AbstractThis article provides an account of the war in 1QM that attempts to resolve supposed contradictions and interpretive difficulties, which have occa-sioned multiple redactional theories. The thesis is that the war includes three-stages. Although a three-stage war has been suggested before, the present essay presents a different three-stage war that does more justice to the lan-guage of the war’s outline in 1QM, to the Old Testament passages used to present the various stages of the war, and to the competency of the author and possible redactor(s). This thesis does not rule out redactional activity, but sug-gests that the extant copy of 1QM presents a unified account of the war.
  • Lee, Lydia, "Fiery Sheol in the Dead Sea Scrolls," RdQ 27 (2015), 249-270.
    AbstractThis paper highlights that a fiery underworld is attested in several Qum-ran texts, expressed through the uniquely Hebraic term “Sheol” (שׁאול). This topic has often gone unnoticed in studies of the Dead Sea Scrolls (DSS). A scholarly consensus has been reached about the existence of a dualistic post-mortem judgment in several DSS, such that people await either reward or punishment after death. As noted by Klawans, however, primary emphasis has been placed on the kinds of reward, whether in the form of physical resurrection or immortality of the soul, envisioned in these texts. There is a general neglect of the DSS’s perceptions of the post-mortem punishment. The situation is most recently remedied by Nebe’s article entitled “Scheol in den Schriften vom Toten Meer.” Even though Nebe does summarily notice that one scroll (4Q491 frg. 10 II 17) depicts the fiery judgment of God reaching down to Sheol, he does not observe that several other scrolls from Qumran (1QM XIV 16-18; 4Q491 frgs. 8-10 I 13b-15; 1QHa IV 25-26a; 4Q184 frg. 1 6-11a) begin to associate Sheol with fire even more closely. This paper thus fills the lacuna by elucidating the fiery nature of post-mortem punishments in the Sheol of the DSS.
  • Høgenhaven, Jesper, "the Language of the Copper Scroll: A renewed examination," RdQ 27 (2015), 271-301.
    AbstractIn the editio princeps (DJD III, 1962) of the Copper Scroll (3Q15) J. T. Milik defines its Hebrew as a dialect of Mishnaic Hebrew (MH), a description that has been both contested and defended by subsequent scholars. This article surveys main lines of the discussion, and attempts a fresh descrip-tion of important features of the Hebrew of 3Q15, on the basis of the improved text edition by Émile Puech now available (2006). A comprehensive analysis of the language in 3Q15 confirms, and provides additional evidence for the findings of Milik and other scholars. Features shared by 3Q15 and MH include: Patterns of noun formation, the consistent use of the plural ending ין the exclusive use of the relative pronoun ש, the frequent employment of the possessive pronoun של, the use of adjectives of world direction (rather than construct chains). The most striking affinity between 3Q15 and MH is in the vocabulary. As would be expected, 3Q15 has a great number of lexemes which are common to all relevant types of Hebrew (Biblical Hebrew (BH), Qumran Hebrew (QH), and MH). However, of some 89 lexemes in 3Q15, which occur only in some of these “types” of Hebrew, 33 are shared exclusively by 3Q15 and MH texts. 19 of these have distinct synonyms in BH, and 13 have coun-terparts in both BH and QH. 3Q15, then, has more points of contact with MH than with any other relevant type of ancient Hebrew.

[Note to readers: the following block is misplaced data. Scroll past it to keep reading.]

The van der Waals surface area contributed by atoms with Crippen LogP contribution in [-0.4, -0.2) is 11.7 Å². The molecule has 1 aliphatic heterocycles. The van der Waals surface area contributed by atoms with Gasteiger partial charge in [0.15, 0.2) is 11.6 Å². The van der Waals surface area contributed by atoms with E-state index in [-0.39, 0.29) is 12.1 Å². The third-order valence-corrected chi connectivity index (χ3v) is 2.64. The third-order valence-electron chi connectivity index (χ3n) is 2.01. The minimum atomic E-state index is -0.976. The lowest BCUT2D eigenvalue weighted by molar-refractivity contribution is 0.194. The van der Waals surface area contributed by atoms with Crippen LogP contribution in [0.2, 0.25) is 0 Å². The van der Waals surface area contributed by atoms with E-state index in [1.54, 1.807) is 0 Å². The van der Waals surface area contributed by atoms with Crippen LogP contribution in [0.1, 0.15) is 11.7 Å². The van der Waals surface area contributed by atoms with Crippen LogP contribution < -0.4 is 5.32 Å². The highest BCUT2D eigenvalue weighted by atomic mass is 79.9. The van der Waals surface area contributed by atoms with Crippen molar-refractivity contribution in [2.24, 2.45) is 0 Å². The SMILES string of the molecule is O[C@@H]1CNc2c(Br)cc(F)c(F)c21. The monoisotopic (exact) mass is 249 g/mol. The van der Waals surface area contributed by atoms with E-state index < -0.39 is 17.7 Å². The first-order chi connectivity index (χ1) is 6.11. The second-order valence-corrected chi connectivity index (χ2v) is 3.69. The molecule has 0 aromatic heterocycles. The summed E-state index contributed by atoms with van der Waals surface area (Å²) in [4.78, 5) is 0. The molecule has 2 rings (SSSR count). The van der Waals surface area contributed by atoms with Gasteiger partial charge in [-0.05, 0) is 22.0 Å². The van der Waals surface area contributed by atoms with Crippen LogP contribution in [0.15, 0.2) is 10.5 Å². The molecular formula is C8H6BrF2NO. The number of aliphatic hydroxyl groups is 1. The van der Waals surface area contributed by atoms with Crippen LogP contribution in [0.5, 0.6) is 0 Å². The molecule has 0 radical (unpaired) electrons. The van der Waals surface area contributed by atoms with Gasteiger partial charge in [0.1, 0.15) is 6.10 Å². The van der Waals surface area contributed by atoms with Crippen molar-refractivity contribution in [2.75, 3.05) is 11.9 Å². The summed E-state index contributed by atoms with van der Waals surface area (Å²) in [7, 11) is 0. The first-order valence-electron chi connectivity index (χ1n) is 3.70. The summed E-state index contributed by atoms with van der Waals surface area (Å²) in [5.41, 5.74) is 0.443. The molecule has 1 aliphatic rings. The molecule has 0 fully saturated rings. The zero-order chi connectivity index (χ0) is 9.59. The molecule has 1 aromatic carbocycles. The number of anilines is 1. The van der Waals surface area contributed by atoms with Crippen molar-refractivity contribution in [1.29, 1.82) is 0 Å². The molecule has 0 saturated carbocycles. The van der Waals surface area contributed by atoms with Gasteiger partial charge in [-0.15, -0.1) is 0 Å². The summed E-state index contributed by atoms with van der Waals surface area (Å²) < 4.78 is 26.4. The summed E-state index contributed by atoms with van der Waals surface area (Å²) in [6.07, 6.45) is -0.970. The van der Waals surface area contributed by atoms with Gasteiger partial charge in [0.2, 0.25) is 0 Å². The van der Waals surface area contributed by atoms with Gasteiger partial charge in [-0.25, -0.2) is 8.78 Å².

• Allen, Garrick V., "The reuse of Scripture in 4Qcommentary Genesis C (4Q254) and ‘messianic Interpretion’ in the Dead Sea Scrolls," RdQ 27 (2015), 303-270.